This Note argues that one’s postal code, or where one lives within the United States or in Northern Ireland, should not negatively impact a woman’s access to safe abortion services. This Note will examine abortion-related jurisprudence in the United States and Northern Ireland and will make recommendations for the ways in which access to abortion services can be legally improved. Part I will explain current jurisprudence on abortion in the United States within the Due Process Clause and Equal Protection Clause contexts. Part II will analyze the current legal framework that governs access to abortion in Northern Ireland and will review its obligations under the European Convention on Human Rights. Part III will discuss how the restrictions on abortion in the United States and Northern Ireland must be revised to ensure access to this fundamental human right, ensuring compliance with nondiscrimination principles under the Equal Protection Clause and the European Convention on Human Rights. This Note will conclude by drawing parallels between the experiences that Texan and Northern Irish women face when seeking abortion services. When legal restrictions make abortion inaccessible, these regulations are discriminatory and leave women with no choice but to resort to unsafe measures or to carry unwanted pregnancies to term, as is happening in the United States and Northern Ireland.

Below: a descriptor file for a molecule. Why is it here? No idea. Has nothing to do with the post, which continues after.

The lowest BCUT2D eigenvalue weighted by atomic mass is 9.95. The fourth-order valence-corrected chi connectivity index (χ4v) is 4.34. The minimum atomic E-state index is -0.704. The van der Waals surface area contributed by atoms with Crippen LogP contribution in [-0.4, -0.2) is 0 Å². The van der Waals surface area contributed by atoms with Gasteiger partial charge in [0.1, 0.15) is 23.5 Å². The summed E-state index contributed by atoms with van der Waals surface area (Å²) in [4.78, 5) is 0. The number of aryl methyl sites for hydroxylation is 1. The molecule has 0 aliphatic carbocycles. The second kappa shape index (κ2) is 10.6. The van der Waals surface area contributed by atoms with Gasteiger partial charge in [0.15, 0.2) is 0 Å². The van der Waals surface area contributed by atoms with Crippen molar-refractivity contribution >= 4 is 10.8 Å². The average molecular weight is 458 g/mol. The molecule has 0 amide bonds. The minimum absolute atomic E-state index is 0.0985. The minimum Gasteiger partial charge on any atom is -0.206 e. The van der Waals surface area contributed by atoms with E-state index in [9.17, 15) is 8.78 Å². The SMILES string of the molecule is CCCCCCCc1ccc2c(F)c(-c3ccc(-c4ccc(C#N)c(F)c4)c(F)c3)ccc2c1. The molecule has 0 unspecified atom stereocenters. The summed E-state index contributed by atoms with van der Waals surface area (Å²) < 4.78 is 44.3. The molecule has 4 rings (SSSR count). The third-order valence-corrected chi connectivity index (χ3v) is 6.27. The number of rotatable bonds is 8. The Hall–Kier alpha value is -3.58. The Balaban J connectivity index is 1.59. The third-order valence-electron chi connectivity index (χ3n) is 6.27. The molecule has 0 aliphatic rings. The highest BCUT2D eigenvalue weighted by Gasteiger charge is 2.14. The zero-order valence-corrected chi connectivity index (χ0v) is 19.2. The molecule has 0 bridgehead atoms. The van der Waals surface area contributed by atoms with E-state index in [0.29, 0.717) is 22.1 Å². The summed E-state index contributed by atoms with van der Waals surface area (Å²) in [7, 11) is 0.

Full Article Available in:
Fordham International Law Journal
Volume 39, Number 3
Hailey K. Flynn, A Postal Code Lottery: Unequal Access to Abortion Services in the United States and Northern Ireland, 39 Fordham Int’l L.J. 629 (2016)